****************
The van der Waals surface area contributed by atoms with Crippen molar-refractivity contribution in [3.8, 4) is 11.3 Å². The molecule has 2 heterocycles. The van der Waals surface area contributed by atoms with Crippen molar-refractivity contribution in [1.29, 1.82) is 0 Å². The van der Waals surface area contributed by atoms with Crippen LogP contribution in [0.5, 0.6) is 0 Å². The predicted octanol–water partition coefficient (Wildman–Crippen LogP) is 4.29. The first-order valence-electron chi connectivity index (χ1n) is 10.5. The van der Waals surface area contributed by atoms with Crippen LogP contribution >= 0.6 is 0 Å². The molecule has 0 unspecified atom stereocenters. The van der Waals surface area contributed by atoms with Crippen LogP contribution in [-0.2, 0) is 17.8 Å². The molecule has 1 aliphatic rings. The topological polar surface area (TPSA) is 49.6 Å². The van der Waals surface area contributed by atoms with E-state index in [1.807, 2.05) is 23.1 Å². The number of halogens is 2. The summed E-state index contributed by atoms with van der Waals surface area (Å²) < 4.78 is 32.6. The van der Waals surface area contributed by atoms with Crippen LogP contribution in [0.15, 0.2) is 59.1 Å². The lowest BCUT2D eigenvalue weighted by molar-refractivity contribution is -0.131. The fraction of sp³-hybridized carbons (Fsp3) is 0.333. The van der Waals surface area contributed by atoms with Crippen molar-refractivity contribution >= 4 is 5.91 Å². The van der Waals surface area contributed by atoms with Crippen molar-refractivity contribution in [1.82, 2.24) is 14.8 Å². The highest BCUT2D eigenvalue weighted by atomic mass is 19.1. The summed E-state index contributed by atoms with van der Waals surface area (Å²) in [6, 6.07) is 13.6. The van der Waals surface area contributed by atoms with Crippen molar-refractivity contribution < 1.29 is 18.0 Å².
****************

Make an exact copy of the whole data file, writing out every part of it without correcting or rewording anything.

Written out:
The van der Waals surface area contributed by atoms with Crippen molar-refractivity contribution in [3.8, 4) is 11.3 Å². The molecule has 2 heterocycles. The van der Waals surface area contributed by atoms with Crippen molar-refractivity contribution in [1.29, 1.82) is 0 Å². The van der Waals surface area contributed by atoms with Crippen LogP contribution in [0.5, 0.6) is 0 Å². The predicted octanol–water partition coefficient (Wildman–Crippen LogP) is 4.29. The first-order valence-electron chi connectivity index (χ1n) is 10.5. The van der Waals surface area contributed by atoms with Crippen LogP contribution >= 0.6 is 0 Å². The molecule has 0 unspecified atom stereocenters. The van der Waals surface area contributed by atoms with Crippen LogP contribution in [-0.2, 0) is 17.8 Å². The molecule has 1 aliphatic rings. The topological polar surface area (TPSA) is 49.6 Å². The van der Waals surface area contributed by atoms with E-state index in [1.807, 2.05) is 23.1 Å². The number of halogens is 2. The summed E-state index contributed by atoms with van der Waals surface area (Å²) < 4.78 is 32.6. The van der Waals surface area contributed by atoms with Crippen LogP contribution in [0.15, 0.2) is 59.1 Å². The lowest BCUT2D eigenvalue weighted by molar-refractivity contribution is -0.131. The fraction of sp³-hybridized carbons (Fsp3) is 0.333. The van der Waals surface area contributed by atoms with Crippen molar-refractivity contribution >= 4 is 5.91 Å². The van der Waals surface area contributed by atoms with Crippen molar-refractivity contribution in [1.82, 2.24) is 14.8 Å². The highest BCUT2D eigenvalue weighted by atomic mass is 19.1. The summed E-state index contributed by atoms with van der Waals surface area (Å²) in [6, 6.07) is 13.6. The van der Waals surface area contributed by atoms with Crippen molar-refractivity contribution < 1.29 is 18.0 Å².